There's a ton of neat stuff over at ResearchBlogging.org, a site that aggregates blog posts about peer-reviewed research in the social and natural sciences. You can subscribe to an RSS feed for new posts, including citations. The blog from ResearchBlogging is also interesting, especially when it talks about controversies concerning what counts as legitimate research.
Some posts I've really enjoyed based on my biology degree background have been those at Pharyngula about how vertebrate eyes evolved (which, incidentally, firmly debunks the claim creationists frequently make that eyes are too complex to have evolved biologically) and how plant and animal development differ (and why the differences support the indications that our last common ancestor with plants was most likely a single-celled organism living more than 1.6 billion years ago).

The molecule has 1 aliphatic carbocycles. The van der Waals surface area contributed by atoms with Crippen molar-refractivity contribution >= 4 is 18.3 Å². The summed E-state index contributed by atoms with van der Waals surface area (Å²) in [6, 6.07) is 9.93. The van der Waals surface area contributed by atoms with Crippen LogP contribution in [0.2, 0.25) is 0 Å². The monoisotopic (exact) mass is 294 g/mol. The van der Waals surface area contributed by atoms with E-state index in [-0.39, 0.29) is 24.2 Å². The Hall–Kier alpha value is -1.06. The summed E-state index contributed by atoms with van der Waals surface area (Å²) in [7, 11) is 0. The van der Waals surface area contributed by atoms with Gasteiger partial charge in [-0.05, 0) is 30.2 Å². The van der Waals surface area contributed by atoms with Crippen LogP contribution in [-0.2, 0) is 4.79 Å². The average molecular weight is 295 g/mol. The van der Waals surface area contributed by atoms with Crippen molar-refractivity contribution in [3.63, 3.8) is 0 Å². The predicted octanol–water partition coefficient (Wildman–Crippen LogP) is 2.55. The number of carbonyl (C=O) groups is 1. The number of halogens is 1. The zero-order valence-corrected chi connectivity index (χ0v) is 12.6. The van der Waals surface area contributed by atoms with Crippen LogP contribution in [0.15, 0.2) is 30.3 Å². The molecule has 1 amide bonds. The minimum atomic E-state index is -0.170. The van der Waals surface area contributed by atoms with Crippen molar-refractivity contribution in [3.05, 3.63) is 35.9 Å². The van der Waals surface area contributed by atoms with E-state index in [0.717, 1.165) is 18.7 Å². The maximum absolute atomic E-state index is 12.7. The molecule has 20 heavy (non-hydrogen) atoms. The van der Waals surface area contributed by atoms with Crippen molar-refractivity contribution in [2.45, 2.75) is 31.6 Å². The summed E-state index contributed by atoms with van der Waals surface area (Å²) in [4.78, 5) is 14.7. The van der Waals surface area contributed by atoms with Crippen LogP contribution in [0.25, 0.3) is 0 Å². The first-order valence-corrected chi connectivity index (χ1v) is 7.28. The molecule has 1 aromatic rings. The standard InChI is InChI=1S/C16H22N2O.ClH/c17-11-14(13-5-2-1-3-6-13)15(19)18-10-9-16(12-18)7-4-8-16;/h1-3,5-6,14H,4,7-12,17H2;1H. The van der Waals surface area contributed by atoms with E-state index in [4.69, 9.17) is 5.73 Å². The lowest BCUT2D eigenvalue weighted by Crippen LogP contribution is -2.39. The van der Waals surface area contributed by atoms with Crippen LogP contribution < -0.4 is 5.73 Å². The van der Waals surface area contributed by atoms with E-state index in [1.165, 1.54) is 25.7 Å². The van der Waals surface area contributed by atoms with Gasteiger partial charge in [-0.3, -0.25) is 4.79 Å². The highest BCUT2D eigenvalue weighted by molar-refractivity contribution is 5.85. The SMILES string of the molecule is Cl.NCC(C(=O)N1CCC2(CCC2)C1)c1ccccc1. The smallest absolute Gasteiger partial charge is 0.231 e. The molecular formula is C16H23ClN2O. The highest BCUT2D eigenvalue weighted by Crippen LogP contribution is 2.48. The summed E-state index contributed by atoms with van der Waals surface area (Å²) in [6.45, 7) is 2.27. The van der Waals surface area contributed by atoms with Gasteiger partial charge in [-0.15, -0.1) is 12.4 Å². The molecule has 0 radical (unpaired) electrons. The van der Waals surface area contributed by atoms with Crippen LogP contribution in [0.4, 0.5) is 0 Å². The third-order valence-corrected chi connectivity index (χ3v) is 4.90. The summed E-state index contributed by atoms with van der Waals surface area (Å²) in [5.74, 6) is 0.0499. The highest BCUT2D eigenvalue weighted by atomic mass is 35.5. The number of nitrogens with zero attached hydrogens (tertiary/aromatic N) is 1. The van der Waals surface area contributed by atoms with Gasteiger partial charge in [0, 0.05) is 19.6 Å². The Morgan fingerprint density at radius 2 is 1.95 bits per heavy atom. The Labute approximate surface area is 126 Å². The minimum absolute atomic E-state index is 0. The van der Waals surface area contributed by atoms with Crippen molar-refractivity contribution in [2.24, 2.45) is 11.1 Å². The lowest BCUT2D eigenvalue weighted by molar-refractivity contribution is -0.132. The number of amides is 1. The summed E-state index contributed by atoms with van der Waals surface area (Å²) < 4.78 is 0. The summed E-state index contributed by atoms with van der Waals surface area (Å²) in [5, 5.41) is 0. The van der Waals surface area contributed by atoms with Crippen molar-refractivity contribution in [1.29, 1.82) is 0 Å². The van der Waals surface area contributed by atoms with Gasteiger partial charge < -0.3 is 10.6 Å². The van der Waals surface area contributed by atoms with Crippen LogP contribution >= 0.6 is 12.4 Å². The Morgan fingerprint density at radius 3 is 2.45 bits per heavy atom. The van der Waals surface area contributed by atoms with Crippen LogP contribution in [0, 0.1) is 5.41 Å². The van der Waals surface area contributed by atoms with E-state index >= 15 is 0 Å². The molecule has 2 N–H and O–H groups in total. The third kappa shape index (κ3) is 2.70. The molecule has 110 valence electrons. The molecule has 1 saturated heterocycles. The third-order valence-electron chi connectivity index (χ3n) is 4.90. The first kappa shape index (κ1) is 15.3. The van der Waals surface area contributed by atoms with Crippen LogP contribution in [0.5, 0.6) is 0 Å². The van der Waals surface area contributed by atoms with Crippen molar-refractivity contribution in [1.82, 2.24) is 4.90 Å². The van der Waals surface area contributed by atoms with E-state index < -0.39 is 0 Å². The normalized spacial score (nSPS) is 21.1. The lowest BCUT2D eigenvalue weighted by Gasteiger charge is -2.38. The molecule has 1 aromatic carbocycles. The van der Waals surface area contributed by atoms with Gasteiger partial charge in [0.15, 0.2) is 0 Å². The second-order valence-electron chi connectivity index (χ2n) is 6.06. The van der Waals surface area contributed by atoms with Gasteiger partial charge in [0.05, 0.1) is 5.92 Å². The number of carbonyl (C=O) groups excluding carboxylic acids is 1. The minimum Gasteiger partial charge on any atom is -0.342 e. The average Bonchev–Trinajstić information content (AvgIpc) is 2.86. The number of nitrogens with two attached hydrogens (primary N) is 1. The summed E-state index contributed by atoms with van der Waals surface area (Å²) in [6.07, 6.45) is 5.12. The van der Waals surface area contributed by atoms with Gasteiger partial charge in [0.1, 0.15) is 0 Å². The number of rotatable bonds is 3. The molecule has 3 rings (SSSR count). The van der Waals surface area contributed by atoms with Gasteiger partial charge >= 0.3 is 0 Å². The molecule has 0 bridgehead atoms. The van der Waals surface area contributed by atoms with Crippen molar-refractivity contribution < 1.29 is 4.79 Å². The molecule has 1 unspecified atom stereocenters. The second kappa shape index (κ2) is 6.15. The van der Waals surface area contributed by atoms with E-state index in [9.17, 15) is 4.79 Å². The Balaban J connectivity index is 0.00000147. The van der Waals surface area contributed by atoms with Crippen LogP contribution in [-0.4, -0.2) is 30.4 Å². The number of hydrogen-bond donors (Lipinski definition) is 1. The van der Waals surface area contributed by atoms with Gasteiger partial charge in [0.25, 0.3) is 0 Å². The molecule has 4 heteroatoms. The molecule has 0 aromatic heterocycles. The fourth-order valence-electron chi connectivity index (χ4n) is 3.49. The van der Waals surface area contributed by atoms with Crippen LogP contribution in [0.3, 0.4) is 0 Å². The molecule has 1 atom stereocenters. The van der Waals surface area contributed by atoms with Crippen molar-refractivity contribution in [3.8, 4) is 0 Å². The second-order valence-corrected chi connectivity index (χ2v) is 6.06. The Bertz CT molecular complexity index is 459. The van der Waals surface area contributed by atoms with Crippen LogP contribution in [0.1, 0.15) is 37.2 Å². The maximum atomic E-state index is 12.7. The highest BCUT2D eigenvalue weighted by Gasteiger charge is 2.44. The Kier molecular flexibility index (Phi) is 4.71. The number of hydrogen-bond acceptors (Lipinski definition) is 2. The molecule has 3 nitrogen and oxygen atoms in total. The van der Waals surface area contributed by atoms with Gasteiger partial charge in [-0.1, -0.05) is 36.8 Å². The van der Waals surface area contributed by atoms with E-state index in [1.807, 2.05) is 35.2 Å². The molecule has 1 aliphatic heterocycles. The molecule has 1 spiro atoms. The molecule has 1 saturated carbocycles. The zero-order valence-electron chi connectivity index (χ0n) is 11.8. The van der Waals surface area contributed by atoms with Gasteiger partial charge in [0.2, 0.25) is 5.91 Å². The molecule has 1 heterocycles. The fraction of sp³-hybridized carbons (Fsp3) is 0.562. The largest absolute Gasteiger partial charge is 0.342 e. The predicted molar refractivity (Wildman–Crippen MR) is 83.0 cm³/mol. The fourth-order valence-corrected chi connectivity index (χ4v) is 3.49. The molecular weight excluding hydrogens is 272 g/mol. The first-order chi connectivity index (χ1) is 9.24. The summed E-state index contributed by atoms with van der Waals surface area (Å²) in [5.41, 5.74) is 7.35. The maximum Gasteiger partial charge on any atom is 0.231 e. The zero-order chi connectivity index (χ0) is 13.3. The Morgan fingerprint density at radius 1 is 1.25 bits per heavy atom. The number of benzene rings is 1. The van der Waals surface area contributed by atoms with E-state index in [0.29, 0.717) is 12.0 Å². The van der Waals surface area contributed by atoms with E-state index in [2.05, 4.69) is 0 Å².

And check out this lovely map of the human impact on marine ecosystems, which includes these nasty new marine dead zones off the west coast of North America, not far from where I live.
On a totally unrelated topic, my album Penmachine Sessions, which has been sold out in physical CD form since the middle of last year, is available in a whole bunch of digital forms, with the latest being the Amazon MP3 Store. It might be the best place to buy the album of all, since you get unrestricted, high-quality (256 kbps) MP3 files (that's better than the MP3 files I made for myself!) for only 99 cents each, or $8.99 for the whole album. I think it may only be available to U.S. customers for now, unfortunately.
No, I have no idea at all why Amazon labels my album as "explicit"—particularly because it is almost entirely instrumental music with no words!
Labels: biology, blog, controversy, creationism, evolution, music, science